(Em)powering Users and Their Devices
Contemporary devices are continuously sensing and always connected, enabling powerful services for end users. These services often operate over personal data: collecting and processing input from sensors (e.g., audio, location), or rendering output to the user (e.g., financial information). This not only manifests in problems for users in terms of security and privacy but also power management due to energy constraints on portable devices.
Understandably, this data is the target of many attacks, ranging from malicious applications to compromises of platform software. Users are increasingly required to rely on these devices but have few ways to control and reason about how their sensitive data is protected, processed, and shared. In this talk, I will discuss my work that leverages hardware security extensions to construct a software enforcement layer that helps users regain control over their data. I will introduce my work on SeCloak, a minimal enforcement layer to provide users with simple, yet powerful on/off control for hardware devices (such as their microphone or camera), and then discuss my work on Accountable Paths, which enables more expressive policies and supports a wider range of assurances over the data.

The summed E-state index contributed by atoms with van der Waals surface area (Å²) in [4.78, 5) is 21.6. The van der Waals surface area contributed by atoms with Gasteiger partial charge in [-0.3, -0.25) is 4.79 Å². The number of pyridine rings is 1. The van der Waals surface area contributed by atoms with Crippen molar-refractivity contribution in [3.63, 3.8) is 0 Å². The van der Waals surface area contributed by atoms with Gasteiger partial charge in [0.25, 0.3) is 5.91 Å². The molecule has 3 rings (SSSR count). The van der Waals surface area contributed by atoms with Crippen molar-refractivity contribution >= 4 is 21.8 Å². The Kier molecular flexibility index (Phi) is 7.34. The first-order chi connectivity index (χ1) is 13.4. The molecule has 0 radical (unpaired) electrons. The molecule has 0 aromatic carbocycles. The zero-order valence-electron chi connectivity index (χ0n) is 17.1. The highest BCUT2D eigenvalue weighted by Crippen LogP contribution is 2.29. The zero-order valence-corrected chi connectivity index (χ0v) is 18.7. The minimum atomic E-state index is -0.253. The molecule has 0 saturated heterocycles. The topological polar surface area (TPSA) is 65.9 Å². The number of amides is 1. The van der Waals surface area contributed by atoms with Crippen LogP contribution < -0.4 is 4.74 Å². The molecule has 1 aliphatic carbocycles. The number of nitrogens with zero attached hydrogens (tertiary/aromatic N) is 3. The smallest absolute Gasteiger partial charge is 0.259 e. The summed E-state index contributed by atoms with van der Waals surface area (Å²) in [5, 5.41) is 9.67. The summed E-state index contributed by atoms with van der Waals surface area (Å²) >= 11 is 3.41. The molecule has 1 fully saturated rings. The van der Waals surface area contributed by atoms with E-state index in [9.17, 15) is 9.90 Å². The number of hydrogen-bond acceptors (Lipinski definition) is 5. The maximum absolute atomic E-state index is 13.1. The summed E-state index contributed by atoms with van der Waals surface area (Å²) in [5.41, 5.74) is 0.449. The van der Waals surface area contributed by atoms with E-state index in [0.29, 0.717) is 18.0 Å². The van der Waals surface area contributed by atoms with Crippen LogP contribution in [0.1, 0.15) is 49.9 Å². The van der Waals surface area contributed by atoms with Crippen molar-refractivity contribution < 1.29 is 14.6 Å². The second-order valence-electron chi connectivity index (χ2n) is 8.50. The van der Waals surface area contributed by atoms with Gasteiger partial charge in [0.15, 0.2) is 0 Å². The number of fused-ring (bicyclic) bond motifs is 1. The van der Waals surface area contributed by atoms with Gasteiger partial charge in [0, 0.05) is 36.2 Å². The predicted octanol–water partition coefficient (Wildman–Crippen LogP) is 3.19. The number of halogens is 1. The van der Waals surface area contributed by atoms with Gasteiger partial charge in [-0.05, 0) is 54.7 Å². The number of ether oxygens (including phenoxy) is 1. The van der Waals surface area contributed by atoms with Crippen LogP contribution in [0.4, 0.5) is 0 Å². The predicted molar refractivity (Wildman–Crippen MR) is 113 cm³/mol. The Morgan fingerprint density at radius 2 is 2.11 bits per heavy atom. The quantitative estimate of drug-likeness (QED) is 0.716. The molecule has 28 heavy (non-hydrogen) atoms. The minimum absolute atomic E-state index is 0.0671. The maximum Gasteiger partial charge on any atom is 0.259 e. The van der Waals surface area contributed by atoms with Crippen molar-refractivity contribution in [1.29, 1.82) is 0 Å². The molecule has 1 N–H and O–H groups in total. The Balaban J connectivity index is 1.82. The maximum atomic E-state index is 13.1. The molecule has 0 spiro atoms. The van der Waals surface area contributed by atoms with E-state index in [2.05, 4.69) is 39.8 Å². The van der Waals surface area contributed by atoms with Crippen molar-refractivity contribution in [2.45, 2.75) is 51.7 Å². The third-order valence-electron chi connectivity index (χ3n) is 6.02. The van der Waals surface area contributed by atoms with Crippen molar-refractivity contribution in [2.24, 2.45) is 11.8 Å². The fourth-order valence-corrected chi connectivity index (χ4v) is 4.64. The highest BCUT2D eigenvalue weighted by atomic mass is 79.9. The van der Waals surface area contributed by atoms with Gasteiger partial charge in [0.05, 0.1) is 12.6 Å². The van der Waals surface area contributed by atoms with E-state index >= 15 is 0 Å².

In order to support continuously sensing applications, energy-constrained devices rely on aggressive power management techniques such as entering a "sleep" state whenever possible, wherein tasks are frozen and hardware resources are placed in low-power modes. However, for application-driven wakeup events (e.g., sampling sensors), transitioning between states often consumes more energy than handling the event itself. I will present my work on a new power management state "Drowsy" which tracks dependencies at the OS-level to determine exactly which tasks and hardware need to be woken up to handle an event, improving the energy efficiency of handling these events by up to 5x. I will conclude with a discussion of my future research directions.
Matthew Lentz is a Ph.D. candidate in Computer Science at the University of Maryland. He received his B.S. in Computer Engineering from the University of Maryland in 2010. He is broadly interested in research at the intersection of systems, networking, and security.